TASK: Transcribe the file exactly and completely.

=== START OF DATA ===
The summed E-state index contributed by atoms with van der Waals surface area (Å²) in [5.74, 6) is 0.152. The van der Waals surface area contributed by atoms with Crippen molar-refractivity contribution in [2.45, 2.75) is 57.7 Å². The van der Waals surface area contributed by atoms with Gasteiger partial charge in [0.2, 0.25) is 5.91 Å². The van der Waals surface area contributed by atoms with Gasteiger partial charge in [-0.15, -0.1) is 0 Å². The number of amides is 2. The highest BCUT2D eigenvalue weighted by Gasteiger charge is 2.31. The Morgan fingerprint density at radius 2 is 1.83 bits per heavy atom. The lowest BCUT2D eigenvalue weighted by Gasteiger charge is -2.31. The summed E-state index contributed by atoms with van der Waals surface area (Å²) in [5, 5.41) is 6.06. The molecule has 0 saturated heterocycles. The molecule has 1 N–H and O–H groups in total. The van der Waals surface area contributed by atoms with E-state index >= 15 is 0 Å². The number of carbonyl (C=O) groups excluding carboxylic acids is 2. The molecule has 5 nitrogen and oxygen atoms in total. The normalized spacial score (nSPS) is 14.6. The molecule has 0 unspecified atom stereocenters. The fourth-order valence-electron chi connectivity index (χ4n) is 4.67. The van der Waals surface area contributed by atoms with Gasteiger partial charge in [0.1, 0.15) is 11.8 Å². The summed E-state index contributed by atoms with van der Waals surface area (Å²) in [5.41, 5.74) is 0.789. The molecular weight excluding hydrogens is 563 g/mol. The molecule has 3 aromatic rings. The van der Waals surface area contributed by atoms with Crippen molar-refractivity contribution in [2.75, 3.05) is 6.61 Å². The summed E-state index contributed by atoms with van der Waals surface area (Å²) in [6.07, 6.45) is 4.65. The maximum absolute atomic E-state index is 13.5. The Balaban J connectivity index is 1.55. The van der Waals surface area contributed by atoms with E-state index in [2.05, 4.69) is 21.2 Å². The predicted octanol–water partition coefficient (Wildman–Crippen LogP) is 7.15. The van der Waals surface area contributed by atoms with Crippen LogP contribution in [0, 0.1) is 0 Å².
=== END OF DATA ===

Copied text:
The summed E-state index contributed by atoms with van der Waals surface area (Å²) in [5.74, 6) is 0.152. The van der Waals surface area contributed by atoms with Crippen molar-refractivity contribution in [2.45, 2.75) is 57.7 Å². The van der Waals surface area contributed by atoms with Gasteiger partial charge in [0.2, 0.25) is 5.91 Å². The van der Waals surface area contributed by atoms with Gasteiger partial charge in [-0.15, -0.1) is 0 Å². The number of amides is 2. The highest BCUT2D eigenvalue weighted by Gasteiger charge is 2.31. The Morgan fingerprint density at radius 2 is 1.83 bits per heavy atom. The lowest BCUT2D eigenvalue weighted by Gasteiger charge is -2.31. The summed E-state index contributed by atoms with van der Waals surface area (Å²) in [5, 5.41) is 6.06. The molecule has 0 saturated heterocycles. The molecule has 1 N–H and O–H groups in total. The van der Waals surface area contributed by atoms with E-state index >= 15 is 0 Å². The number of carbonyl (C=O) groups excluding carboxylic acids is 2. The molecule has 5 nitrogen and oxygen atoms in total. The normalized spacial score (nSPS) is 14.6. The molecule has 0 unspecified atom stereocenters. The fourth-order valence-electron chi connectivity index (χ4n) is 4.67. The van der Waals surface area contributed by atoms with Gasteiger partial charge in [0.1, 0.15) is 11.8 Å². The summed E-state index contributed by atoms with van der Waals surface area (Å²) in [5.41, 5.74) is 0.789. The molecular weight excluding hydrogens is 563 g/mol. The molecule has 3 aromatic rings. The van der Waals surface area contributed by atoms with Crippen molar-refractivity contribution in [2.75, 3.05) is 6.61 Å². The summed E-state index contributed by atoms with van der Waals surface area (Å²) in [6.07, 6.45) is 4.65. The maximum absolute atomic E-state index is 13.5. The Balaban J connectivity index is 1.55. The van der Waals surface area contributed by atoms with E-state index in [2.05, 4.69) is 21.2 Å². The predicted octanol–water partition coefficient (Wildman–Crippen LogP) is 7.15. The van der Waals surface area contributed by atoms with Crippen LogP contribution in [0, 0.1) is 0 Å².